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Quick Tips for Successful Phone Interviews to Get an In-Person Meeting

Job openings that attract lots of competing candidates often have a series of interviews to narrow down the applicants in stages. Many times, the first round of interviews is done over the phone to save time for the interviewer and for interviewees who aren't a great fit for the position or the company for any number of reasons that come to light quickly.

If you make a great resume that highlights why you're right for the job and that helps you stand out from the pack, you should pass the initial phase, when the interviewer rules people out just based on what they see on paper. And then that puts you in the pool for phone interviews.

Job interviews conducted over the phone are almost never the final interview, though. They're a step between sifting through resumes and bringing candidates into the office for in-person interviews (and sometimes, there's more than one round of in-person interviews).

So, it's important to study tips for successful phone interviews. This boosts your chances of passing the phone screening and getting called in to meet your prospective employer in person, where you can really sell yourself.

How to Ace a Phone Interview

  • Treat this just as seriously as you would an in-person interview; a phone call may feel less formal and like there's less pressure, but that's not a good way to look at it.
  • Know what time you're getting the call, what phone number they're calling (a landline usually has a more reliable connection than a cellphone, so if possible, give a landline number), and who's calling you and what their position is.
  • Make sure your phone is fully charged if you're using a cell or cordless phone, and keep your charger next to you, just in case.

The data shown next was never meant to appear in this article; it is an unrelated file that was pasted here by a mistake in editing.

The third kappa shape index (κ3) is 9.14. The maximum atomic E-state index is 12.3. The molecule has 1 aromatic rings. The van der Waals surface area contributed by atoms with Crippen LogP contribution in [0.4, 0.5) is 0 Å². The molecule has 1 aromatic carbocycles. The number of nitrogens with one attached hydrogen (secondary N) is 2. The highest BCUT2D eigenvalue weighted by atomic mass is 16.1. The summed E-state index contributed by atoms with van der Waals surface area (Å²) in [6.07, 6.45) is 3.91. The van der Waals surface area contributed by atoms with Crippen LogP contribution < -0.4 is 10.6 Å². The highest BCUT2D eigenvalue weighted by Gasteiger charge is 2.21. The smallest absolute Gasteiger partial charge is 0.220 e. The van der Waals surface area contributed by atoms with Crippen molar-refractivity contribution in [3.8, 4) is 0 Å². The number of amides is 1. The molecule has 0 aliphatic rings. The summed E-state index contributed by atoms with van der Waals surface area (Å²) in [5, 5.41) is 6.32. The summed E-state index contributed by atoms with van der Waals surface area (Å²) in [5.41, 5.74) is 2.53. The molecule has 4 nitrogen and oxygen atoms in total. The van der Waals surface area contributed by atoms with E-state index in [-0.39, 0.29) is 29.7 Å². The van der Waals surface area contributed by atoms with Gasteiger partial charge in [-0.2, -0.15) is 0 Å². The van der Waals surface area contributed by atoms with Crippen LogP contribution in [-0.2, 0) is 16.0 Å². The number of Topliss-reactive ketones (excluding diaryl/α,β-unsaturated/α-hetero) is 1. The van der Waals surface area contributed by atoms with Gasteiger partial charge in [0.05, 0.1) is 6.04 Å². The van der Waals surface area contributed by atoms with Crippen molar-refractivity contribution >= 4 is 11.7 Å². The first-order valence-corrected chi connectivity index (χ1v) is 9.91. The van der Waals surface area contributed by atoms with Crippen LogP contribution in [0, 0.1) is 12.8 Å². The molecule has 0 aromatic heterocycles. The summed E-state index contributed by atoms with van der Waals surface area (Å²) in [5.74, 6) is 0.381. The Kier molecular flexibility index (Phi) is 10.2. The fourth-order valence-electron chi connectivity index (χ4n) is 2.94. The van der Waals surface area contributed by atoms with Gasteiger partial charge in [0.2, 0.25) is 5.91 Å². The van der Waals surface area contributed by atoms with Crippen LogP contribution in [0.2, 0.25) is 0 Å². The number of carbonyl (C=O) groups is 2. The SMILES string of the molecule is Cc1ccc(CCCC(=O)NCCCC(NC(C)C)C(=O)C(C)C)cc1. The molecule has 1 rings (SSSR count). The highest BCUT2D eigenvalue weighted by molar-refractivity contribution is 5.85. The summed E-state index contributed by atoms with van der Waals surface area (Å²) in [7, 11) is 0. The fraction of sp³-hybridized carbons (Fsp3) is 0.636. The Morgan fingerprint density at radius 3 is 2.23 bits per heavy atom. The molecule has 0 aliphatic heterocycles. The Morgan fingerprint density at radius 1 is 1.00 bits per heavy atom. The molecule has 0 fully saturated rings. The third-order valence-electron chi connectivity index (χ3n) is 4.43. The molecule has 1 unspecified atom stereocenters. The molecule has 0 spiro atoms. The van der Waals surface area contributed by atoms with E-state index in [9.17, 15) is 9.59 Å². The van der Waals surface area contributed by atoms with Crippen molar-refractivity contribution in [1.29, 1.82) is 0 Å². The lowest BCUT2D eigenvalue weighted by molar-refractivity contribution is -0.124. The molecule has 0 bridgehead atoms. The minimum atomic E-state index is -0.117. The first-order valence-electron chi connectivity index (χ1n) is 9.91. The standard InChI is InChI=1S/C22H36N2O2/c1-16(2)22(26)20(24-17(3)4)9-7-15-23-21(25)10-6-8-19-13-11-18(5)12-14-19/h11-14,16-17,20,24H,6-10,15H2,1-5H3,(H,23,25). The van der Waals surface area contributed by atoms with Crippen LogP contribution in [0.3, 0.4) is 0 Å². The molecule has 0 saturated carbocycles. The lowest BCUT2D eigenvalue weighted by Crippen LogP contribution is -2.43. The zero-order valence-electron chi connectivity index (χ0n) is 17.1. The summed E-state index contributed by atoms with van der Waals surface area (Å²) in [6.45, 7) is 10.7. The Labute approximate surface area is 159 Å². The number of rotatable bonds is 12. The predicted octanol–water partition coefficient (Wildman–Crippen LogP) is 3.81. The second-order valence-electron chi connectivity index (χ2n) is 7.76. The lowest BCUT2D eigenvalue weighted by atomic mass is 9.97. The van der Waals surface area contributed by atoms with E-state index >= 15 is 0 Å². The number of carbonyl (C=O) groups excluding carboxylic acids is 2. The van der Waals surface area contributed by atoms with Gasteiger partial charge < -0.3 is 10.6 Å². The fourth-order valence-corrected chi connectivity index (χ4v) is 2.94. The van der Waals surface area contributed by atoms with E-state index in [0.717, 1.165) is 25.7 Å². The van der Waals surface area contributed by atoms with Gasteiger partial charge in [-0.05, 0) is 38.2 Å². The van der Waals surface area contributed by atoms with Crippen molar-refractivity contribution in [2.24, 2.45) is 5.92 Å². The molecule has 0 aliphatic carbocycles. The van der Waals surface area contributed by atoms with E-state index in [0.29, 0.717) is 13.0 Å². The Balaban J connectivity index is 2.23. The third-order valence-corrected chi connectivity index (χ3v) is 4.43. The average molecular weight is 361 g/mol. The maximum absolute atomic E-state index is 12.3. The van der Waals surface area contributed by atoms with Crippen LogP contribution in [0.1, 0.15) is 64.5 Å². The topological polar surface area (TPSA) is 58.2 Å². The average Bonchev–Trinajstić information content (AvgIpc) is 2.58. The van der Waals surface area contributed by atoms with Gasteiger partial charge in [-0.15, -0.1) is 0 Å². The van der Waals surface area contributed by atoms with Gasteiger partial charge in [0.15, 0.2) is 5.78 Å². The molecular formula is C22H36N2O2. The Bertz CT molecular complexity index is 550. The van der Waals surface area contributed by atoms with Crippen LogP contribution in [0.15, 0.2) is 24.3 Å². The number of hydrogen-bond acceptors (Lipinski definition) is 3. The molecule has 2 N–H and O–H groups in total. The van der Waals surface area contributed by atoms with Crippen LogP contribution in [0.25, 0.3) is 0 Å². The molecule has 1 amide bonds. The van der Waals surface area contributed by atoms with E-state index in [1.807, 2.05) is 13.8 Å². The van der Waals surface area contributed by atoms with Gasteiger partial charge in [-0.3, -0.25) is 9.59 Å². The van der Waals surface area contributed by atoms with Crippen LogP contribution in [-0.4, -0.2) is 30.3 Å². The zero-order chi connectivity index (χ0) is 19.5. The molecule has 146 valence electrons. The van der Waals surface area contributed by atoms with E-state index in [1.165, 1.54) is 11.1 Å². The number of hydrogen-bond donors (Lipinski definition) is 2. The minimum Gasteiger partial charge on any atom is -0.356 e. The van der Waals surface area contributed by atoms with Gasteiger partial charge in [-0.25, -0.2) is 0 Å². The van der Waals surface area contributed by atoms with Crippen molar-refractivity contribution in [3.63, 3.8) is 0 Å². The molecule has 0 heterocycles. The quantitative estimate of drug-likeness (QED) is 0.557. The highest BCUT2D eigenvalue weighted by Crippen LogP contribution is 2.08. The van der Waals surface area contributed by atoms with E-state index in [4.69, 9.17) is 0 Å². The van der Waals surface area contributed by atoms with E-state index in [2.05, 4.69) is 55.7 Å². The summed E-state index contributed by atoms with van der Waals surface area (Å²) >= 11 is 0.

• Have a quiet place set up where you won't be interrupted, there won't be background noise, and you'll be able to hear clearly.
  • Research the company beforehand and prepare a few questions to ask about it and the position.
  • Review the job ad and your resume and cover letter shortly before the call, so it's all fresh in your mind; keep them on hand for easy reference during the call, too, in case you need to glance at them.
  • Take advantage of the ability to have notes in front of you since this is a phone call; make sure they're organized, short, legible, and easily skimmable so you don't get distracted or go silent for too long while trying to read them.
  • Brush up on things to never say in an interview - they're just as relevant in a phone interview as in an in-person meeting.
  • Keep a glass of water on hand, but make sure you move the speaker away from your mouth when you take a sip.
  • Dress professionally! You might be tempted to interview over the phone in your pajamas or underwear, but the way you're dressed can have a big effect on your confidence level and the way you sound.
  • Sit up in a chair rather than sprawling out on your bed or the couch, as this similarly affects your confidence and tone.
  • Pick up on the second or third ring; don't let the call go to voicemail.
  • Speak with energy and enthusiasm; it's easy to slip into a monotone drone on the phone.
  • But don't talk fast! It's often harder to understand people when you can't see their mouths, and you want your interviewer to be able to follow you and not have to keep asking you to repeat things.
  • Smile and use your normal hand gestures even though the interviewer can't see you; this helps keep you sounding lively and natural.
  • Have a polite, professional introduction ready.
  • Don't be afraid to make friendly small talk if that's how the interviewer starts things off.
  • Pay attention! Your interviewer is likely to be annoyed if you keep asking them to say things again.
  • Be prepared to be specific about what experience and knowledge you have that will help you be successful in the position you're applying for.
  • Have an answer ready in case they ask what salary you're looking for; this is a common question in phone interviews because it's an easy way to hone in on candidates who'll be happy with what the position pays and eliminate all the rest.
  • Wait for a beat before answering when the interviewer asks a question to be sure they're finished speaking, and you don't interrupt; it's harder to tell when someone is done talking without visual clues.
  • If the interviewer interrupts you, stop talking and let them proceed.
  • Don't eat, chew gum, or suck on candy or a cough drop at any point during the phone interview.
  • If some sort of loud noise or other distraction happens, acknowledge it and apologize for it rather than letting the interviewer sit there wondering what's going on.

  • Remember to send a thank you to the interviewer and to follow up if you don't hear back within the time you were told you would (or, if no time was specified, wait a week).